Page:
What your computer is doing as it gets ready for you to use it


January 23, 1991|By PETER McWILLIAMS | PETER McWILLIAMS,1991 Universal Press Syndicate

As I was mentioning last week, some things about computing seem needlessly difficult. If you bought your MS-DOS machine from a good store or had a friend tinker with it, you might notice that your computer does not just turn on. It seems to be doing calisthenics before you get your prompt.

When you turn on your computer, the first thing it does is to look at a file called CONFIG.SYS and do what it says to do there.

Some software -- WordPerfect, Microsoft Windows and a number of other popular programs -- have special requirements for your computer to work properly. These requirements are set up during installation into CONFIG.SYS.

What kinds of things are required? Configuration kinds of things, such as telling the computer how many file blocks can be open at one time.

After the computer does what the CONFIG.SYS file says to do, it then looks to see if you have a file called AUTOEXEC.BAT. If so, it does what the AUTOEXEC.BAT file says to do.

Batch files contain a batch of DOS commands, one command per line. The commands are sequentially run in the order they are listed.

You might want to make your own AUTOEXEC.BAT file using your word processor.

What does all this mean? "Echo off" turns off your screen display while AUTOEXEC.BAT is at work.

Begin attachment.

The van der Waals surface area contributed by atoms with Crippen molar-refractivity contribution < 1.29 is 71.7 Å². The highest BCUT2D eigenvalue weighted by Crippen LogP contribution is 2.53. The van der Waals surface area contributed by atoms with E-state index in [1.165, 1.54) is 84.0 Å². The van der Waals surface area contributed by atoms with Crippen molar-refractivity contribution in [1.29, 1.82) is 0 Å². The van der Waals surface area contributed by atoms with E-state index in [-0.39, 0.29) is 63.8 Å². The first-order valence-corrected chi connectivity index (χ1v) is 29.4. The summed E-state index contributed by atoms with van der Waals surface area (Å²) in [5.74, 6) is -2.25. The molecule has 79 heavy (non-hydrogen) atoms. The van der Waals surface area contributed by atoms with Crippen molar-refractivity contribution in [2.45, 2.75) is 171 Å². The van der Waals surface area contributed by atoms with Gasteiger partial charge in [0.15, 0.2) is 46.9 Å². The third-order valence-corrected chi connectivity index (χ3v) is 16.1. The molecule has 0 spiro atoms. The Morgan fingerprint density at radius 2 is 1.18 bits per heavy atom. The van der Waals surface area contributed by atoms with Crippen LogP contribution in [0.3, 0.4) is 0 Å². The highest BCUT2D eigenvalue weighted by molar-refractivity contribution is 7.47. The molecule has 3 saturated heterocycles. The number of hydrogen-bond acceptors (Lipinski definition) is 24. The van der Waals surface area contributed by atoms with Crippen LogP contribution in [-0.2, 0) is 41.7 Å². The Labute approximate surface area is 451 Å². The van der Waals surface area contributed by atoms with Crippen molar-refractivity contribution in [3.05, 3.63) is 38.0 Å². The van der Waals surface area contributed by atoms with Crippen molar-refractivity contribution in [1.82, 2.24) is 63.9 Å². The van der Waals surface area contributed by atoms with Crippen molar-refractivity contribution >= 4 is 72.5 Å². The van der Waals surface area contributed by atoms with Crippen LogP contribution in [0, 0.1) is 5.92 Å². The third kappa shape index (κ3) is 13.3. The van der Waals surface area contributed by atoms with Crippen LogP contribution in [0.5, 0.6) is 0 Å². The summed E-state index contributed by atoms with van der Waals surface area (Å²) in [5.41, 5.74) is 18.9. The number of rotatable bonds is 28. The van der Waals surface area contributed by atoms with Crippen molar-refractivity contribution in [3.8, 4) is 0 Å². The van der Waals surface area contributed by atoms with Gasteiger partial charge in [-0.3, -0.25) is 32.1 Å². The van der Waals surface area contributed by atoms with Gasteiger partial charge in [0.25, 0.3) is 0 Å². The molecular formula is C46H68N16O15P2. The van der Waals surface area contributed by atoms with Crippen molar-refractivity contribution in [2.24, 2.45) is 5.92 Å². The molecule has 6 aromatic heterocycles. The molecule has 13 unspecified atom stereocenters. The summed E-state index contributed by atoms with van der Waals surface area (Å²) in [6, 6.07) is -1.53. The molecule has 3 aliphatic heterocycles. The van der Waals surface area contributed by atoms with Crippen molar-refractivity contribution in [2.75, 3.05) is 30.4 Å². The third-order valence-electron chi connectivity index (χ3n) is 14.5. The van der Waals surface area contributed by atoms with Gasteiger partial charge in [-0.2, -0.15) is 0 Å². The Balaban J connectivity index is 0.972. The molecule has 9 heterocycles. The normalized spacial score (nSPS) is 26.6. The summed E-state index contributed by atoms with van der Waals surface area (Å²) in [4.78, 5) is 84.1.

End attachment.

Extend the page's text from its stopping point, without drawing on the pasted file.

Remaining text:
"Verify on" tells MS-DOS that whenever your computer writes something to disk, you want it to verify that it's been written without any

bad sectors.

"Prompt $P$G" will show you which subdirectory you are in when you are at a prompt. For instance, if I go to my WordPerfect subdirectory, my prompt says "C:/WP51". In my Nutshell subdirectory, I get "C:/nut". Without the command in the AUTOEXEC.BAT file, I would get only a plain "C:/" in any subdirectory. If you don't use subdirectories, you won't need this command.

"Path C:/DOS;/" tells my machine to look in my DOS subdirectory and my root directory for commands typed at " "TC C-prompt.

"WD3" loads WindowDOS version 3 into my computer's resident memory.

"Cursor/bl" is a WordPerfect utility. It turns my cursor into a rectangular block, much easier to see than a little underline.

"Type menu.txt" types to screen my personalized menu.

Baltimore Sun Articles
Please note the green-lined linked article text has been applied commercially without any involvement from our newsroom editors, reporters or any other editorial staff.